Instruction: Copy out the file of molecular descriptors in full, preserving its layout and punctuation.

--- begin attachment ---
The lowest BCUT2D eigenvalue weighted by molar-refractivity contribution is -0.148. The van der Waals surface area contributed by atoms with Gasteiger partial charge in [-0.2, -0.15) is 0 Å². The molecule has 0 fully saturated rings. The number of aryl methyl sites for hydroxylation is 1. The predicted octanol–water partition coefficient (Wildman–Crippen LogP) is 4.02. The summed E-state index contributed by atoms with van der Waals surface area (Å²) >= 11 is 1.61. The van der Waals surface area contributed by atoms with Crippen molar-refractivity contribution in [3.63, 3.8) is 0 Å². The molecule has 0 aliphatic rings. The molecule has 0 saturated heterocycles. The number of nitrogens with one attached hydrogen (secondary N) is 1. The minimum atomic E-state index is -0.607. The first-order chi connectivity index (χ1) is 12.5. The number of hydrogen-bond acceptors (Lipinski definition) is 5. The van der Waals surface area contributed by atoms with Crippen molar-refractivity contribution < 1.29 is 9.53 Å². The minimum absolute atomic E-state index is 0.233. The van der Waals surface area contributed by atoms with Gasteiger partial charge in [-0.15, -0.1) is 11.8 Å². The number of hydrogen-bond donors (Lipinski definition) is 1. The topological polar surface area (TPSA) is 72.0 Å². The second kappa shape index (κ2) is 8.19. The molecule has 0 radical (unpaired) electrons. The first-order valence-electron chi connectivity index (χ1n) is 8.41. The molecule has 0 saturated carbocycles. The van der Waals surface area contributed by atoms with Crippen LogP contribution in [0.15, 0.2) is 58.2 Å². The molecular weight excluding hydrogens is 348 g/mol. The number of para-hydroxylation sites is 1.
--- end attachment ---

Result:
The lowest BCUT2D eigenvalue weighted by molar-refractivity contribution is -0.148. The van der Waals surface area contributed by atoms with Gasteiger partial charge in [-0.2, -0.15) is 0 Å². The molecule has 0 fully saturated rings. The number of aryl methyl sites for hydroxylation is 1. The predicted octanol–water partition coefficient (Wildman–Crippen LogP) is 4.02. The summed E-state index contributed by atoms with van der Waals surface area (Å²) >= 11 is 1.61. The van der Waals surface area contributed by atoms with Crippen molar-refractivity contribution in [3.63, 3.8) is 0 Å². The molecule has 0 aliphatic rings. The molecule has 0 saturated heterocycles. The number of nitrogens with one attached hydrogen (secondary N) is 1. The minimum atomic E-state index is -0.607. The first-order chi connectivity index (χ1) is 12.5. The number of hydrogen-bond acceptors (Lipinski definition) is 5. The van der Waals surface area contributed by atoms with Crippen molar-refractivity contribution < 1.29 is 9.53 Å². The minimum absolute atomic E-state index is 0.233. The van der Waals surface area contributed by atoms with Gasteiger partial charge in [-0.15, -0.1) is 11.8 Å². The number of hydrogen-bond donors (Lipinski definition) is 1. The topological polar surface area (TPSA) is 72.0 Å². The second kappa shape index (κ2) is 8.19. The molecule has 0 radical (unpaired) electrons. The first-order valence-electron chi connectivity index (χ1n) is 8.41. The molecule has 0 saturated carbocycles. The van der Waals surface area contributed by atoms with Crippen LogP contribution in [0.15, 0.2) is 58.2 Å². The molecular weight excluding hydrogens is 348 g/mol. The number of para-hydroxylation sites is 1.